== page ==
Researchers Evaluate New Bowel Prep Approaches
Bowel preparation impacts follow-up timetable for colonoscopy
While there is little doubt concerning the effectiveness of colonoscopy procedures to detect colon cancer, a new study presented at the American College of Gastroenterology’s 74th Annual Scientific Meeting in San Diego places new emphasis on the importance of adequate bowel preparation prior to procedure. The findings come at a time when clinicians are evaluating new bowel preparation solutions to replace the popular over the counter phosphosoda formulations recently withdrawn from the market.
In a retrospective study performed at the VA Medical Center in Phoenix, AZ, Dr. Nooman Gilani, Dr. Veronika Karasek and their team evaluated the impact of inadequate bowel preparation on the follow-up interval recommended by the endoscopist. After studying records on some 788 patients, the researchers concluded that inadequate bowel preparation by the patient before the procedure resulted in a recommended follow-up colonoscopy 17.1 months earlier than average. By comparison, finding an adenoma during the procedure resulted in a recommended follow-up examination 17.2 months earlier than average.
“Endoscopists’ ability to detect colonic legions, especially the flat or depressed ones, is greatly linked to the quality of bowel preparation. For years, we have emphasized the importance of adequate bowel preparation for patients to help ensure the detection of adenomas during colonoscopy, especially on the right side of the colon,” explains Dr. Karasek. “This new finding suggests that endoscopists are taking into consideration the quality of preparation when recommending a follow-up interval, regardless of the findings of the examination.
“Emphasizing better bowel preparation, and making it easier and more palatable for patients, may not only make colonoscopy less intimidating, for some it may mean an extra year and a half between follow-up procedures.”
Researchers Evaluate New Bowel Prep Approaches As gastroenterologists consider the importance of bowel preparation, they are also evaluating new formulations of bowel preparation products for their patients. In December 2008, a popular OTC bowel preparation for colonoscopy, which contained phosphosoda, was recalled from the market. Researchers at the American College of Gastroenterology presented papers evaluating new bowel preparation formulations and approaches.
In a pilot study led by Dr. Ron Palmon at the Mt Sinai School of Medicine, researchers evaluated the safety and efficacy of Polyethelne Glycol (PEG) plus ascorbic acid (Moviprep) compared to magnesium citrate for bowel preparation before colonoscopy. The randomized study included 90 patients and found that overall colon preparation was excellent or good for 92% of those receiving the PEG and ascorbic acid solution, as well as 86% of those receiving the magnesium citrate formulation. Sixty-two percent of the patients given the PEG and ascorbic acid formulation indicated that it was easy to fairly easy to take, compared to 82% of those given the magnesium citrate formulation. The study also showed a significant improvement in the quality of bowel preparation when using split dosing with either preparation. Split-dosing involves doses given both the night before a procedure and a few hours prior – vs. traditional dosing, given the day before.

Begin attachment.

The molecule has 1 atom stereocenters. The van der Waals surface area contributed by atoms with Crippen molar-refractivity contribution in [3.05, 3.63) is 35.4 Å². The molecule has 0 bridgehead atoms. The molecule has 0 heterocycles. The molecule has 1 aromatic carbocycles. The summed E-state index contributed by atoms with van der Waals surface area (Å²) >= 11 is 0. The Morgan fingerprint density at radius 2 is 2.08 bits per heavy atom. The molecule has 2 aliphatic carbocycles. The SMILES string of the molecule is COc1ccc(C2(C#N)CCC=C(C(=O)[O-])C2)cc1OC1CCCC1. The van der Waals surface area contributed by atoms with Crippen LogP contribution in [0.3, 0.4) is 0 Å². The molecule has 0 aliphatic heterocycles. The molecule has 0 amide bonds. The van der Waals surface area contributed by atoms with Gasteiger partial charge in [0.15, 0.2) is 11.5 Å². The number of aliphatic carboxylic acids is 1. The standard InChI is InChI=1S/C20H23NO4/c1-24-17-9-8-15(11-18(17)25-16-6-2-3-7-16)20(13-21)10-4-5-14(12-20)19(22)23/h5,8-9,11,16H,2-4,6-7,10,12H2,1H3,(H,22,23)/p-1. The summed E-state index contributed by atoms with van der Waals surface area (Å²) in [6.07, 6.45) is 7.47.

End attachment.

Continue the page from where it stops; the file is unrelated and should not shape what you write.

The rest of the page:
“Both PEG with ascorbic acid and magnesium citrate provided good to excellent colon cleansing in almost all the patients we evaluated,” explained Dr. Palmon. “The fact that patients were, for the most part, able to tolerate these products and found them relatively easy to administer suggests that they may be an alternative to phosphosoda. Regardless of which formulation a clinician chooses to recommend, we must all reinforce how vital proper procedure preparation is to colonoscopy.”
Exploring the Proximal Colon
In a second study presented at the conference, Dr. Douglas Rex of Indiana University, and a team of researchers evaluated a new oral sulfate solution’s ability to cleanse the proximal, or right colon, which has received increased attention as an important site of missed adenomas. In the study, the new oral sulfate solution (SUPREPÃ‚®) was compared to a large volume polyethylene glycol (PEG) and electrolytes solution (NuLYTELYÃ‚®) among 130 patients.
The researchers found significant differences in both the quality of the preparations, and how well patients were able to complete the preparations. In each case, the oral sulfate solution outperformed the PEG and electrolytes solution. Specifically, 100% of patients were able to complete the split dose oral sulfate solution, compared to only 91% who completed the PEG and electrolytes solution. Investigators performing colonoscopies scored 71% of the oral sulfate preparations as excellent, compared to only 34% of the PEG and electrolyte solution.
“High volume preparations require patients to consume up to four liters of liquid, which can be daunting,” said lead researcher Dr. Rex. “The oral sulfate solution provides a successful route to reduce the volume of bowel preparation that patients need to drink for colonoscopy.”
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